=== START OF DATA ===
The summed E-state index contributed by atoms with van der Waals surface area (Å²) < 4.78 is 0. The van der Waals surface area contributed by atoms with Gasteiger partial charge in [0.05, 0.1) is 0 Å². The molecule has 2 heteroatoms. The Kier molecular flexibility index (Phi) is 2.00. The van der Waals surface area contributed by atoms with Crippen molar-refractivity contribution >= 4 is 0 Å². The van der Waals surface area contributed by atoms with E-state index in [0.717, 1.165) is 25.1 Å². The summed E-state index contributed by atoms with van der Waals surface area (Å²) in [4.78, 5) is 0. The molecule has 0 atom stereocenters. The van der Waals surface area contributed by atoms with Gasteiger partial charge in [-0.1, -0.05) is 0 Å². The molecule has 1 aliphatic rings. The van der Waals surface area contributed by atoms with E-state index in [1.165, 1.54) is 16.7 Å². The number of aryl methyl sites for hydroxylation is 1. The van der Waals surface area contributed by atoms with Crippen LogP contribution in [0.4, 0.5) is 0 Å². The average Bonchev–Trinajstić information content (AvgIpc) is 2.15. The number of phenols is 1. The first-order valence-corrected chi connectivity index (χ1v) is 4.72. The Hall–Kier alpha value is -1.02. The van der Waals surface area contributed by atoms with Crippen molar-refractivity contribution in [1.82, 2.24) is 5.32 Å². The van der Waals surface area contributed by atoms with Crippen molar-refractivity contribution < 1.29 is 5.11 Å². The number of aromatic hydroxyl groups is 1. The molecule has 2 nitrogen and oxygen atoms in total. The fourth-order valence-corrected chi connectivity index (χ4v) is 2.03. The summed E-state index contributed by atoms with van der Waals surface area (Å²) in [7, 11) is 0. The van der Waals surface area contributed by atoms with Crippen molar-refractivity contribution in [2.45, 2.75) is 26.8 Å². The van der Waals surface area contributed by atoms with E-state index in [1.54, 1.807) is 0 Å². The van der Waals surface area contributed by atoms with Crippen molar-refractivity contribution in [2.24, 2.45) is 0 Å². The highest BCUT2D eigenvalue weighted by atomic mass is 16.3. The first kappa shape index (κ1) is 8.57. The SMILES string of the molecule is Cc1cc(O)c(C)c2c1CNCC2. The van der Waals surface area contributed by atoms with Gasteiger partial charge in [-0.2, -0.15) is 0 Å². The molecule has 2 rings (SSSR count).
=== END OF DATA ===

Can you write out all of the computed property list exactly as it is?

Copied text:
The summed E-state index contributed by atoms with van der Waals surface area (Å²) < 4.78 is 0. The van der Waals surface area contributed by atoms with Gasteiger partial charge in [0.05, 0.1) is 0 Å². The molecule has 2 heteroatoms. The Kier molecular flexibility index (Phi) is 2.00. The van der Waals surface area contributed by atoms with Crippen molar-refractivity contribution >= 4 is 0 Å². The van der Waals surface area contributed by atoms with E-state index in [0.717, 1.165) is 25.1 Å². The summed E-state index contributed by atoms with van der Waals surface area (Å²) in [4.78, 5) is 0. The molecule has 0 atom stereocenters. The van der Waals surface area contributed by atoms with Gasteiger partial charge in [-0.1, -0.05) is 0 Å². The molecule has 1 aliphatic rings. The van der Waals surface area contributed by atoms with E-state index in [1.165, 1.54) is 16.7 Å². The number of aryl methyl sites for hydroxylation is 1. The van der Waals surface area contributed by atoms with Crippen LogP contribution in [0.4, 0.5) is 0 Å². The average Bonchev–Trinajstić information content (AvgIpc) is 2.15. The number of phenols is 1. The first-order valence-corrected chi connectivity index (χ1v) is 4.72. The Hall–Kier alpha value is -1.02. The van der Waals surface area contributed by atoms with Crippen molar-refractivity contribution in [1.82, 2.24) is 5.32 Å². The van der Waals surface area contributed by atoms with Crippen molar-refractivity contribution < 1.29 is 5.11 Å². The number of aromatic hydroxyl groups is 1. The molecule has 2 nitrogen and oxygen atoms in total. The fourth-order valence-corrected chi connectivity index (χ4v) is 2.03. The summed E-state index contributed by atoms with van der Waals surface area (Å²) in [7, 11) is 0. The van der Waals surface area contributed by atoms with Crippen molar-refractivity contribution in [2.45, 2.75) is 26.8 Å². The van der Waals surface area contributed by atoms with E-state index in [1.54, 1.807) is 0 Å². The van der Waals surface area contributed by atoms with Crippen molar-refractivity contribution in [2.24, 2.45) is 0 Å². The highest BCUT2D eigenvalue weighted by atomic mass is 16.3. The first kappa shape index (κ1) is 8.57. The SMILES string of the molecule is Cc1cc(O)c(C)c2c1CNCC2. The van der Waals surface area contributed by atoms with Gasteiger partial charge in [-0.2, -0.15) is 0 Å². The molecule has 2 rings (SSSR count).